Shortly before the end, Ishar Singh ordered his men to retreat even further while he remained behind in defense. He, too, fell, during that charge, as did all of the remaining soldiers except for the heliograph operator, Gurmukh Singh. Gurmukh was the last to die, after being burned to death when the Pashtuns set fire to the post. He is reported to have repeatedly yelled until the end, the Sikh battle cry, “Bole So Nihal, Sat Sri Akal,” meaning “Shout aloud in ecstasy! True is the great Timeless One.”
Although no Sikh survived the battle, their sacrifice sufficiently delayed the Pashtuns such that reinforcements were able to arrive at the Pashtuns’ ultimate target, Fort Gulistan, in time to stop its fall.
In addition to the 21 Sikh dead, reports of Pashtun losses range from between 180 and 600, though it’s difficult to discern the true number accurately. That said, it was probably at least 180 as that is what the Pashtuns themselves later reported as their losses in that battle.
For their sacrifice, each of the Sikh soldiers were awarded the Indian Order of Merit, the highest award for gallantry then given to Indian soldiers by the British. In addition, Saragarhi Day is celebrated each year on September 12 to commemorate the battle.
- The Curious Pashtuns Practice of Execution By Golden Shower
- The Last Man Standing, The Story of Dr. William Brydon and Elphinstones’ Lost Army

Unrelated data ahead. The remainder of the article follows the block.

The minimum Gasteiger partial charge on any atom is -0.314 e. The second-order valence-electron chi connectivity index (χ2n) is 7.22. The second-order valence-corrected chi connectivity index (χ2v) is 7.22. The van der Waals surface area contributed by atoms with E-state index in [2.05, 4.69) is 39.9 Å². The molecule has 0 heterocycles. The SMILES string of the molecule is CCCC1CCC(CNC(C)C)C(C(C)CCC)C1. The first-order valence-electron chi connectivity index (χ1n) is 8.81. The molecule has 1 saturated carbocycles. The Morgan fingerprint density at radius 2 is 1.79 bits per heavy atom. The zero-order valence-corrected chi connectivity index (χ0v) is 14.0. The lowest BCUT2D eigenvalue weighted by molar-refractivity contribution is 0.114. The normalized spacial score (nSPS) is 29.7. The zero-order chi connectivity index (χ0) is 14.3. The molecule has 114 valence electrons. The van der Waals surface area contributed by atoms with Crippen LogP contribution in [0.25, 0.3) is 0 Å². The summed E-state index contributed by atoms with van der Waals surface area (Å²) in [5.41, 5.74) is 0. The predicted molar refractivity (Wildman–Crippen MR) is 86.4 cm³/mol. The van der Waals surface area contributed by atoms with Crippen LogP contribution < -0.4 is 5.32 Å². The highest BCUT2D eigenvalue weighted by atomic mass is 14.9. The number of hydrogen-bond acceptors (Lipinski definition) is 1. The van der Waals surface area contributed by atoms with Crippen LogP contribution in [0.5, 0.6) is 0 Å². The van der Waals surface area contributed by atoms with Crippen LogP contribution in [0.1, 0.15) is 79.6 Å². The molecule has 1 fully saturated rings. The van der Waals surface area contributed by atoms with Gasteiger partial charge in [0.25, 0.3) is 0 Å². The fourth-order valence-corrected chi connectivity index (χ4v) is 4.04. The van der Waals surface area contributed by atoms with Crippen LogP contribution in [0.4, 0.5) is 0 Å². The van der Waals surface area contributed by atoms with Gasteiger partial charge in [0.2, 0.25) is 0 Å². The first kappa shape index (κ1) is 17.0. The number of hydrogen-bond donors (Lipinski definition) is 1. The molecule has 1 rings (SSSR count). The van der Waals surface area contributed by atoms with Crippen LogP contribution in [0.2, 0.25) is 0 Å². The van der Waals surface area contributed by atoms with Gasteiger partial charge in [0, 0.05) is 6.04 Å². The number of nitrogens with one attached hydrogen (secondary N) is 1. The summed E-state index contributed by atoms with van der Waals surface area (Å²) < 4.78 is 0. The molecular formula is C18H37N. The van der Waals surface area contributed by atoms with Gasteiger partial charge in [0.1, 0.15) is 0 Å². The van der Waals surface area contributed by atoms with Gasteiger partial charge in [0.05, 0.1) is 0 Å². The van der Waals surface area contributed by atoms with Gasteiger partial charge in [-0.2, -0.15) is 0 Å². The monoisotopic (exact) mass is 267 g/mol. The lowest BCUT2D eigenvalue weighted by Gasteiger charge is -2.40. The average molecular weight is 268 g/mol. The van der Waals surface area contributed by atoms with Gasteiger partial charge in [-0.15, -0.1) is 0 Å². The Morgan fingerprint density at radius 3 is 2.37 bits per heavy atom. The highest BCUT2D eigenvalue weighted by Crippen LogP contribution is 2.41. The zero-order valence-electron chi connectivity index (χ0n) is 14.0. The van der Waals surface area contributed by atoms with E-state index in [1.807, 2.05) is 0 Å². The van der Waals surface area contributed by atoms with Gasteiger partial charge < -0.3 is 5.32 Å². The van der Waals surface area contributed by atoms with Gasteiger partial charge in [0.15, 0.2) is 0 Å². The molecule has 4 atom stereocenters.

- Herbert K. Pililaau vs. the North Korean Army
- Calling an Artillery Strike on Your Own Position- The Story of John R. Fox
- Falling on Grenades: The Indestructible Jacklyn H. Lucas
- For a period of 50 years in the 4th century B.C. a small force of 300 elite Theban soldiers dominated Grecian battlefields. What makes this band of brothers unique in history is that it was comprised entirely of male lovers, with each pair comprising of an erastes (the older man and mentor, called “lover”) and eromenos (the younger male and trainee, called “beloved”). The deep attachment this pairing forged between the two males was seen as a military advantage. Indeed, the Sacred Band were an incredible fighting force. For instance, the Band’s first victory was against a much larger Spartan force in 375 B.C., with one of the Band’s soldiers, according to Plutarch, remarking, “We have fallen into our enemies’ hands!” To which the leader of the Band, Pelopidas, remarked, “Why any more… than they into ours?” The Sacred Band crushed the much larger Spartan force; the first time in recorded history a Spartan army had been defeated by an army with inferior numbers. Their extreme loyalty to one another ultimately led to their utter defeat in 338 B.C. at the Battle of Chaeronea, when a young Alexander the Great, under his father Philip II of Macedonia, managed to defeat them. Because they would not leave one another or their fallen partners to retreat, the entire Band was killed. According to Plutarch, the victor, Philip II, wept over their bodies. Later, a massive stone lion was erected over their burial site.
|Share the Knowledge!|